12. Payne's SPAIN: A UNIQUE HISTORY is an excellent piece of historiography from one of the world's leading Hispanists. Definitely not to be recommended to someone looking for an introduction to Spanish history; it's a must-read, however, for those familiar with the long and complex history of the the Iberian peninsula.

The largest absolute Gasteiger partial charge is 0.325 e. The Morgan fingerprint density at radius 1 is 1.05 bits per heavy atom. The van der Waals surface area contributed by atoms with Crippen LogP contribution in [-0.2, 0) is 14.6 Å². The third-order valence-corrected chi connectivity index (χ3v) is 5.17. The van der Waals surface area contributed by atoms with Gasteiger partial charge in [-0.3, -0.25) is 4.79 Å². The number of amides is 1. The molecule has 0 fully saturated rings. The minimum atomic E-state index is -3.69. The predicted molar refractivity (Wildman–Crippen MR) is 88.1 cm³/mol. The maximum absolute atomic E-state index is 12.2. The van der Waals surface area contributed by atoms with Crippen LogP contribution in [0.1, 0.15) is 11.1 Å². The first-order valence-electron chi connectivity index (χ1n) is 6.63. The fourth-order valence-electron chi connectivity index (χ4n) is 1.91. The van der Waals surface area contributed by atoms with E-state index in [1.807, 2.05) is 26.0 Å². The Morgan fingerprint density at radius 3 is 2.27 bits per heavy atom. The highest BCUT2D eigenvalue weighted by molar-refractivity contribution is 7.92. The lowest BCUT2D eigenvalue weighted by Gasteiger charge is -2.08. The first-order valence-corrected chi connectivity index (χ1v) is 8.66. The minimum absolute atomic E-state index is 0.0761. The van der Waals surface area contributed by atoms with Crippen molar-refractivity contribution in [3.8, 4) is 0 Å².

13. For a Civil War recap, this was decent. For all other purposes this was superficial and unsatisfying. The fact that personalities like Felipe II went unmentioned seems like a significant omission to me.

    14. Almost a history of Spanish History. I wanted a little more of a traditional narrative. Still, a lot of interesting stuff; especially strong on the Civil War and Franco era. Disappointingly little reference to the empire-colonial periods.